There is a pretty diverse scene here in Lexington. You can get everything from a rootsy-Americana band to a more experimental rock group. Its location is also central and ideal for touring. During my time living in Savannah, there was a strong metal scene which I really grew to enjoy. Prior to living there, this was a genre I didnt know much about. The heavier elements of our live sound are probably a result of having been exposed to this. Savannah Stopover was only one year in at that point and I think the festival has had a significant impact on the music scene. Several national touring bands are coming through for this, and bands are now encouraged to add Savannah to their route. So I’m really excited to see what the music scene is like there now.
How did you meet the folks in your band? Is songwriting a very collaborative effort?
After graduating, Azniv moved to Los Angeles to pursue her sound design and music editing career and I moved back to Lexington to continue with Ancient Warfare. It was during this time that I approached Emily about playing drums. She had been involved with several projects and bands at this point including Chico Fellini, Jim James, and solo work, but she had spent little time behind the drum kit with a band (although she had majored in Music Performance for Percussion). She and I clicked right away and we remained a two-piece for a bit. Our sound developed simultaneously as we were recording The Pale Horse. About a year in we were approached by Rachael about playing violin with us. She added a whole new element to the raw two piece vibe we had going at that point. With her classically trained ear and unique style, the band really started to develop and settle into its skin.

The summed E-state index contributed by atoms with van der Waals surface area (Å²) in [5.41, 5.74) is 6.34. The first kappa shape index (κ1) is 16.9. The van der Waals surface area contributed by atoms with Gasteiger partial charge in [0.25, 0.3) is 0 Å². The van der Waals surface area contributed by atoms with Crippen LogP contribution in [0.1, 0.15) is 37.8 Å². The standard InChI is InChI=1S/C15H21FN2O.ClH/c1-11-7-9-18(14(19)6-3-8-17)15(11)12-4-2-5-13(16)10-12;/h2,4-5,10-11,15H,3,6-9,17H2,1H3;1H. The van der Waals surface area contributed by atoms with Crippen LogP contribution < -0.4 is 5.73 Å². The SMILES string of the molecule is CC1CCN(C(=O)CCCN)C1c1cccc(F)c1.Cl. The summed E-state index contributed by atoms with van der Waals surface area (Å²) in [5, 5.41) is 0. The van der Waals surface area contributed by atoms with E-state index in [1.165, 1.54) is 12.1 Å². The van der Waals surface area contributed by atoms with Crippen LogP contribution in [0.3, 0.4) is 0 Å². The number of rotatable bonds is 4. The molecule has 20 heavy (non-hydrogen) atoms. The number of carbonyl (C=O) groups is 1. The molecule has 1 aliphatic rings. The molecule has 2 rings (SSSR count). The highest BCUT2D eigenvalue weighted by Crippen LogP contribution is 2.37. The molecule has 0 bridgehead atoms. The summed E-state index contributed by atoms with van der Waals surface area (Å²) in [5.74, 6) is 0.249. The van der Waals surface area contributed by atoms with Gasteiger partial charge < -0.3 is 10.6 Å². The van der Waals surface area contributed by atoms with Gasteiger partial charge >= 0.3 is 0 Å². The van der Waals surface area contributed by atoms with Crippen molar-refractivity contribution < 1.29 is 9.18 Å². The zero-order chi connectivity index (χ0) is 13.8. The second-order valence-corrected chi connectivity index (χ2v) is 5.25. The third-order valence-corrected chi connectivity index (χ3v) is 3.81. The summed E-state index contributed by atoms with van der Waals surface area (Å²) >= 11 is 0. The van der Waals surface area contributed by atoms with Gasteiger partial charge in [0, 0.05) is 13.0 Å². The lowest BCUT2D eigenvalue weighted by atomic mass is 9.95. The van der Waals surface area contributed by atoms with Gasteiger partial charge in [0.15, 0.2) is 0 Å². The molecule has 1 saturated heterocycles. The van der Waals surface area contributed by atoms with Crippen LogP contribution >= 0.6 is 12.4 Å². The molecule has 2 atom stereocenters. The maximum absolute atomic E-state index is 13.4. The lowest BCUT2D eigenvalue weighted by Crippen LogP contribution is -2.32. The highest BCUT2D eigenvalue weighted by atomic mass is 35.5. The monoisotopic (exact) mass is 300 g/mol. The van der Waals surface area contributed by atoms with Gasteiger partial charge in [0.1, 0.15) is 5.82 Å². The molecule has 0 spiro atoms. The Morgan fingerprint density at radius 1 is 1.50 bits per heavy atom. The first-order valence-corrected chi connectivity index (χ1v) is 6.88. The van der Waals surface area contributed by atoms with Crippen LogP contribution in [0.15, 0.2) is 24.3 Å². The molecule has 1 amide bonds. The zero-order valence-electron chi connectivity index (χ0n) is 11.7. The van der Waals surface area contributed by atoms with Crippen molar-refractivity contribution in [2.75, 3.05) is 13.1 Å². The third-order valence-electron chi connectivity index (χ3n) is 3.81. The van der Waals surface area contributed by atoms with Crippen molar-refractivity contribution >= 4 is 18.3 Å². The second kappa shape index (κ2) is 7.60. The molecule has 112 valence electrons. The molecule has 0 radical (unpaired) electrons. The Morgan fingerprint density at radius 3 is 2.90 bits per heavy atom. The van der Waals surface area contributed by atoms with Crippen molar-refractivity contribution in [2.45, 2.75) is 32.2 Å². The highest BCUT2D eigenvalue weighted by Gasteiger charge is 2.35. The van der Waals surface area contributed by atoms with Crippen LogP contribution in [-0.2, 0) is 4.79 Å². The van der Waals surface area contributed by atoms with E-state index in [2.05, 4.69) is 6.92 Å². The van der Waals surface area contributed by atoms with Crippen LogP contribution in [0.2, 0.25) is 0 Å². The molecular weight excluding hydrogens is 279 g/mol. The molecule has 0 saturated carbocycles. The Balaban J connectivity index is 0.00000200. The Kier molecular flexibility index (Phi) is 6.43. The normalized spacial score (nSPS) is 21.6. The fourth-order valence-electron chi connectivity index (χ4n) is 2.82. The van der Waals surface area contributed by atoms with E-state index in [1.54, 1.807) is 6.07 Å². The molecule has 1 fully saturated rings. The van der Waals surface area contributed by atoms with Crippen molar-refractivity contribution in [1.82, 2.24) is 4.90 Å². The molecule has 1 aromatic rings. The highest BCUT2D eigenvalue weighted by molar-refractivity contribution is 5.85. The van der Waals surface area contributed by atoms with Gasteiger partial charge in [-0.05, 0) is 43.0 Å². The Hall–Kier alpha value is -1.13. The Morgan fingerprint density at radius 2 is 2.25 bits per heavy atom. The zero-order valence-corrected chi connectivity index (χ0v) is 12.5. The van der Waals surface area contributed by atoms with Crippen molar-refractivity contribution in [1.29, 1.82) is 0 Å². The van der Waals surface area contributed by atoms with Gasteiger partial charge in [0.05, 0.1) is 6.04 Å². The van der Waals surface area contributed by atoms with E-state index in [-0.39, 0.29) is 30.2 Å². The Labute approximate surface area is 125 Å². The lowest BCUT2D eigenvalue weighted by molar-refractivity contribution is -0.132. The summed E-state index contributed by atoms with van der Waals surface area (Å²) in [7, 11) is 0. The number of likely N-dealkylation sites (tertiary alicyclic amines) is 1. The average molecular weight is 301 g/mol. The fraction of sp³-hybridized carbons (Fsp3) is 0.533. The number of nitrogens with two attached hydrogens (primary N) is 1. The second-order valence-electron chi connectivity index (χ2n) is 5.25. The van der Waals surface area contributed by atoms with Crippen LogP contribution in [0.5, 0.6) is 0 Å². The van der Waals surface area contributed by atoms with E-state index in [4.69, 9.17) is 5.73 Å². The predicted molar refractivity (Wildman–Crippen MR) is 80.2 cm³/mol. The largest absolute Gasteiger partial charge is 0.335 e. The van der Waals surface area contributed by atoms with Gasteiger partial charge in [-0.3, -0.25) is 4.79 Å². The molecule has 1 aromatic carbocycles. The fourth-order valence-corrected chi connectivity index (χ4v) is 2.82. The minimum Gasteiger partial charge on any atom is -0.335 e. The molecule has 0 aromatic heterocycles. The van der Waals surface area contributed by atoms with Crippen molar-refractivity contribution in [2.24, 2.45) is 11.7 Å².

With our songwriting, I will typically bring some skeleton of an idea to the table with guitar and vocals and we just kind of naturally build on that. Usually the arranging and re-arranging is a big part of the process for us, especially given the unconventional structure of our songs.
What was it like working with Duane Lundy? I understand the songs were “loosely established” when you approached him—was there a lot of fine tuning and development in the studio?
Duane and I have been friends for years now, which made for a pretty comfortable experience in the studio. This was my first time recording professionally, so I was a bit nervous going into it. He has a great way of pulling out the best in the artist. I would bring in some songs and we all just sort of approached them similarly to the way Ancient Warfare writes songs. The initial tracks had some amazing session musicians on board because I had yet to meet up with Emily and Rachael. Slowly, everything else was added in place. Duane has a similar process of working in an organic and visual way which was a perfect match for our sound and the direction The Pale Horse was going. The initial tracks were fine-tuned in the studio and as the band came together, we wrote and developed the remaining songs off of the record.
What’s next for Ancient Warfare?
Our album will be released Aug. 11 and we are hitting the road to promote and spread the good word as we speak!